Tiananmen Square protester and congressional candidate claims it would be ‘horrible’ if de Blasio is elected
A candidate for the 10th Congressional District in New York expressed concern over Bill de Blasio’s run in the district, arguing his win would be “horrible” for the people who live there.
Yan Xiong, a Chinese immigrant who protested at the Tiananmen Square massacre in 1989 and later joined the U.S. military, argued de Blasio’s policies would be harmful to the district, which has a nearly 20% Asian American population, according to the New York Post. Xiong is challenging de Blasio, the former mayor of New York City, for the Democratic primary on Aug. 23.
“De Blasio ignored Chinatown and Asian American community,” Xiong told the New York Post on Sunday. “The Chinese community will not be ignored if I’m elected to Congress.”
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Xiong was critical of de Blasio’s education policies, including his attempt to scrap the admission test for students to get into specialized high schools. Xiong said de Blasio’s policies oppose merit and achievement and “don’t encourage students to study hard.” Xiong will also oppose de Blasio’s plan to close Rikers Island’s jail complex and replace it with four smaller borough-based jails, with one set in Chinatown.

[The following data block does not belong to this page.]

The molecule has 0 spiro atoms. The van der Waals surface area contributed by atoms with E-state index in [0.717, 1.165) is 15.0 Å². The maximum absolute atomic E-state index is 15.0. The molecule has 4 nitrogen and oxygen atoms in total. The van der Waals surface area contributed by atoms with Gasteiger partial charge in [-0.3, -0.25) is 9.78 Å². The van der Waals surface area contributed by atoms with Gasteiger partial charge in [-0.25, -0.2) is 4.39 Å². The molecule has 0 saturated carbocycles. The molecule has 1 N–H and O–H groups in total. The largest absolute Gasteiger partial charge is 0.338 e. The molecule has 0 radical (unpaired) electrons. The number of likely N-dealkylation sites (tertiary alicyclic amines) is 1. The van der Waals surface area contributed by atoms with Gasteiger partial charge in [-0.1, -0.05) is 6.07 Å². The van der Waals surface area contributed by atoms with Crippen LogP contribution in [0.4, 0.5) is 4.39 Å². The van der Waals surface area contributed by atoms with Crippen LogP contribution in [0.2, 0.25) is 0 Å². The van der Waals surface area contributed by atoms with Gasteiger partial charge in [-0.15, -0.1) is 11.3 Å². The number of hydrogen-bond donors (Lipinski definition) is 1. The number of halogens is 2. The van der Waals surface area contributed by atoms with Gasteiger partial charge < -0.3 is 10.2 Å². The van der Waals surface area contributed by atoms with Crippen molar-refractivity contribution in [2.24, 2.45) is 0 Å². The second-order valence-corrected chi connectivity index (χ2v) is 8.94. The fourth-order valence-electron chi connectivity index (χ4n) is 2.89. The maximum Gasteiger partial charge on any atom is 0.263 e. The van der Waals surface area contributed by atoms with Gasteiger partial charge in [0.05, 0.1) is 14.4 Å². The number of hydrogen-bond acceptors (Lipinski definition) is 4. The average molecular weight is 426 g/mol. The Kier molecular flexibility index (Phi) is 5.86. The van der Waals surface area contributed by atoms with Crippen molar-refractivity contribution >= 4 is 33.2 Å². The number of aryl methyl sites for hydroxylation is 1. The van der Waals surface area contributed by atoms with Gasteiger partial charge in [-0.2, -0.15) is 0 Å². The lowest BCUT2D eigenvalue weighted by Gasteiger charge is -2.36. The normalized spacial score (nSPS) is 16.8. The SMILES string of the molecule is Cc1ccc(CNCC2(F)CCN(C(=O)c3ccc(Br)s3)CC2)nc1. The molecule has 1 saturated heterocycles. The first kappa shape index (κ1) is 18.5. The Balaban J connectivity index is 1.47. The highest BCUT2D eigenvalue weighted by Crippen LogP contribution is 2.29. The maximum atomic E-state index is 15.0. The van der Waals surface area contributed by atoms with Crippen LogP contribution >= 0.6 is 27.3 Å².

De Blasio announced he plans to run to represent New York’s 10th Congressional District on Friday, arguing he is uniquely qualified to help people who are “hurting,” following his two-term tenure as the mayor of New York City. Prior to leaving office as New York City’s mayor, he had an approval rating of 25%, with 56% of New York voters viewing him unfavorably.
Xiong was being spied on by China in an attempt to undermine his congressional run, the Justice Department revealed in March. The plot included digging up dirt on him, pushing falsehoods, and using violence. Xiong was not concerned after finding out about the spying, saying he “experienced the Iraqi battlefield” and has no fear.
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The DOJ accused Qiming Lin, a former Chinese police officer who later joined China’s Ministry of State Security, of attempting to undermine Xiong with his spying.
Xiong did not respond to the Washington Examiner’s request for comment.